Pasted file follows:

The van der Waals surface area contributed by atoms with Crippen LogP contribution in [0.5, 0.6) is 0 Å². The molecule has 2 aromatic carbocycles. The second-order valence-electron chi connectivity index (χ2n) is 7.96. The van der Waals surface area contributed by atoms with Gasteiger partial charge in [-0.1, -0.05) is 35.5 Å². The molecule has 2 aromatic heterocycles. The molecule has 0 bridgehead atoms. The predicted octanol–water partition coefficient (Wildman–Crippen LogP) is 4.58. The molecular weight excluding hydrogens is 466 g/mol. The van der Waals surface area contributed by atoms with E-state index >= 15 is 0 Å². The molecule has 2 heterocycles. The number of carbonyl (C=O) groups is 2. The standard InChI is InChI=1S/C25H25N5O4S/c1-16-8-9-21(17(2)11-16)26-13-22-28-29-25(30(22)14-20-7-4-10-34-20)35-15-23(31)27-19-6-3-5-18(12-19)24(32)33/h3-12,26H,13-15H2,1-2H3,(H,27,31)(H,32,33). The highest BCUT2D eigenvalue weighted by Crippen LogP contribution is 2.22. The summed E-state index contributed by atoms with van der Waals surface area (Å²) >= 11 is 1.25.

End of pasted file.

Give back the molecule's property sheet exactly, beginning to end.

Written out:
The van der Waals surface area contributed by atoms with Crippen LogP contribution in [0.5, 0.6) is 0 Å². The molecule has 2 aromatic carbocycles. The second-order valence-electron chi connectivity index (χ2n) is 7.96. The van der Waals surface area contributed by atoms with Gasteiger partial charge in [-0.1, -0.05) is 35.5 Å². The molecule has 2 aromatic heterocycles. The molecule has 0 bridgehead atoms. The predicted octanol–water partition coefficient (Wildman–Crippen LogP) is 4.58. The molecular weight excluding hydrogens is 466 g/mol. The van der Waals surface area contributed by atoms with E-state index >= 15 is 0 Å². The molecule has 2 heterocycles. The number of carbonyl (C=O) groups is 2. The standard InChI is InChI=1S/C25H25N5O4S/c1-16-8-9-21(17(2)11-16)26-13-22-28-29-25(30(22)14-20-7-4-10-34-20)35-15-23(31)27-19-6-3-5-18(12-19)24(32)33/h3-12,26H,13-15H2,1-2H3,(H,27,31)(H,32,33). The highest BCUT2D eigenvalue weighted by Crippen LogP contribution is 2.22. The summed E-state index contributed by atoms with van der Waals surface area (Å²) >= 11 is 1.25.